During Mike Scioscia's tenure, catchers have always been held to a different standard. His motto has always been that the 100-150 pitches that they handle are more important than the five at-bats they receive in a game. As a result, Angel catchers have established a permanent residence in the 8th spot of the batting order. This has been especially apparent since the departure of Bengie Molina and the Angel's starting catchers struggled to stay above the Mendoza line. (Although comparing the hitting ability of Jeff Mathis and Bobby Wilson to Mario Mendoza would actually be an insult to Mr. Mendoza, so I will refrain from tarnishing what is left of his good name) The question is, why has Scioscia been so adamant about having them hit eight and more importantly, what is the overall effect on the Angels lineup?
Those who are big on using analytics will explain that the 8th spot in the lineup is where a team should bury its worst hitter. This is why a couple years ago a few of the National League teams started having their pitchers hit in the 8th spot. Simulations showed that having the pitcher hit 8th instead of 9th would result in about 5 more runs scored over the entire season. However, Scioscia has never been a manager who integrates statistical analysis into his optimal lineup. My personal theory is that since the 9th spot has always been an integral spot in a Scioscia lineup as it is the bridge to the top of the order, he is putting his worst hitter in the "last" spot in his lineup by having the catcher hit 8th. This is supported by John Hester's stat line of .212/.287/.329, Bobby Wilson's stat line of .208/.272/.321, and Jeff Mathis's stat line of .198/.256/.314. Each one more pathetic and sad than the last. Not a one amongst them fit to hit in the middle of the order, let alone be an everyday catcher.
Yet, Scioscia broke his tendency of having his catcher hit 8th when he had quality hitting catchers. Bengie Molina was a staple in the middle of the order bat until he left for Texas. Mike Napoli hit as high as 4th in the line-up serving as protection for Vladimir Guerrero. These two catchers originally hit 8th in the line-up. Once they demonstrated their ability to swing the bat, Scioscia responded by moving them up in the batting order. For Bengie Molina, he managed to be the lock down the starting catchers spot with his exceptional defensive skills. He won a gold glove in 2002 and 2003. Mike Napoli is a different story. Despite his strong hitting abilities, Mike Napoli never really was able to usurp the starting catcher's job from Jeff Mathis. Part of this was his inability to stay healthy, but it was mostly due to the fact that Mike Napoli lacked Jeff Mathis's defensive skills and was always Scioscia's dog house. So this seems to show more that Scioscia has an affinity for light-hitting catchers with strong defensive skills over catcher's who can mash the ball.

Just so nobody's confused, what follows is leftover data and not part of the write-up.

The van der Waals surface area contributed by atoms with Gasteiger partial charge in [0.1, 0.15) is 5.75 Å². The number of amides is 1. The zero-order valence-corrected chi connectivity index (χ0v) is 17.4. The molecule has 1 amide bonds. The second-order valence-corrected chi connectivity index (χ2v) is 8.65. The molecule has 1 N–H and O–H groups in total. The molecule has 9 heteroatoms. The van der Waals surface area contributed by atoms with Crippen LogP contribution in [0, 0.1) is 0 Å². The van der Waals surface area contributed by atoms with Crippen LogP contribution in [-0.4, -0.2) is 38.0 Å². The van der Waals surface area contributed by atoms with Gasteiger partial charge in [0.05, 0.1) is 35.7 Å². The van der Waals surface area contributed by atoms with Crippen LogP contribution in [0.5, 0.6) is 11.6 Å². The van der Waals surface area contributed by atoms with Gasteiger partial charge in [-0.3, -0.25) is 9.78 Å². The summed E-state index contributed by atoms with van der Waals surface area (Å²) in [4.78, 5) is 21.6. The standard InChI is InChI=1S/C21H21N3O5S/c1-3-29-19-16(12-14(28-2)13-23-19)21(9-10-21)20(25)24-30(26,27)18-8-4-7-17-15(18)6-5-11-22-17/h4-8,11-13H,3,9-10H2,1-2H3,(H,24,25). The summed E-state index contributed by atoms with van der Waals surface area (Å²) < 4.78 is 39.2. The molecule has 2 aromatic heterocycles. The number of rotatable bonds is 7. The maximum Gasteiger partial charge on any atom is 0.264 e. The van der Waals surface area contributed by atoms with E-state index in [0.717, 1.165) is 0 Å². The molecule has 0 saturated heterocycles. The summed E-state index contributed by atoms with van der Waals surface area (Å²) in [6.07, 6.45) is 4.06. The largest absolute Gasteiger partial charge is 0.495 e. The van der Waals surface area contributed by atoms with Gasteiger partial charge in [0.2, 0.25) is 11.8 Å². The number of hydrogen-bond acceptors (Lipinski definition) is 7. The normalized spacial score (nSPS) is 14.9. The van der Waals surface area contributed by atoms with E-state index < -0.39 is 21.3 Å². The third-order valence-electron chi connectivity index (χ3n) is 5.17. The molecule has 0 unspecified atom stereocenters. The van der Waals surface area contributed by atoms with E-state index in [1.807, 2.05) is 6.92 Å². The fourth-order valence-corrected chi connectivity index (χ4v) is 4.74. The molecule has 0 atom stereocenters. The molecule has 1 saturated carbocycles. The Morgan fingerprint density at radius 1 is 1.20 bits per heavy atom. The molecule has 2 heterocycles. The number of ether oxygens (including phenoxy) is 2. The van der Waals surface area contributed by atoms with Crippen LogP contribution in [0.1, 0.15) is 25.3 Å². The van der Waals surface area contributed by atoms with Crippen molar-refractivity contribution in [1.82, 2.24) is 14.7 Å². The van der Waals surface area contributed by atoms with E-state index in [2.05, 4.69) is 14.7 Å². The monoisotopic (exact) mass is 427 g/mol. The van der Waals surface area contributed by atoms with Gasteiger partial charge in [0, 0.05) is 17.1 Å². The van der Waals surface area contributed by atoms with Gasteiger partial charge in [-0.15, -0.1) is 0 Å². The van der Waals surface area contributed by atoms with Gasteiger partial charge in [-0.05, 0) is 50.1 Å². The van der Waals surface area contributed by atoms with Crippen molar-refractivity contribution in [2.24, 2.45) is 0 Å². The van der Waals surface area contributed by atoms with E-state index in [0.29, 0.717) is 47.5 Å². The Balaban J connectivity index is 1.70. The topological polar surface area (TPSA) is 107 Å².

So in the spirit of #PMA, how can this benefit the 2013 Angels? Currently, the Angel's two catchers are Chris Iannetta and Hank Conger: two catchers who can swing the bat, but are lacking defensively. So far in the 2013 season, Scioscia has had Conger and Iannetta bat in the 8th hole every game. It is understandable why Scioscia has pursued this course so far. In 2012, Iannetta hit .240/.332/.398. Not a terrible stat line, but certainly not a middle of the order bat. Conger is yet to demonstrate his ability to handle the bat in the Major Leagues. However, Iannetta is currently off to a red-hot start batting .417/.462/.917. Given the Angels hitting woes to start the season, hopefully Iannetta can continue his hot start, earn Scioscia's trust in his hiting ability and be rewarded with a move up in the batting order. Scioscia is one of the best and most intelligent managers in baseball, so there is no reason to believe he the promotion isn't on the horizon. If Erick Aybar keeps struggling, we could see Iannetta hitting 2nd in the line-up working counts, giving Mike Trout the ability to steal bases, and driving the ball with authority. We Angel fans have waited a long time for the second coming of Bengie Molina, and Chris Iannetta just might be that catcher.
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Who says Iannetta is "lacking defensively?" If anything he is a bit better than replacement level with a dWAR of .5 last year and 1.6 the year before.
And research has been done into how much a batting order matters and its been determined that even the worst lineup (pitcher batting cleanup) would only make a 5-15 run difference over the course of an entire season.
That being said, I can see Scioscia's logic. Iannetta has had a good OBP in his career. If he gets on it allows P-Bo (or the pitcher) to bunt him over to second.
@SaxonBaird I think issue I have with it is the lack of logic involved. As in there is literally no logic. Assuming Iannetta bats there because he sets the table for the top of the order makes sense in hindsight, but it doesn't explain then why Mathis and Wilson hit there. It just makes no sense that he treated very different hitters like Napoli and Iannetta similarly to how he handled Mathis and Wilson.
You are right though, batting order ultimately matters very little. It just happens to be very easy to complain about!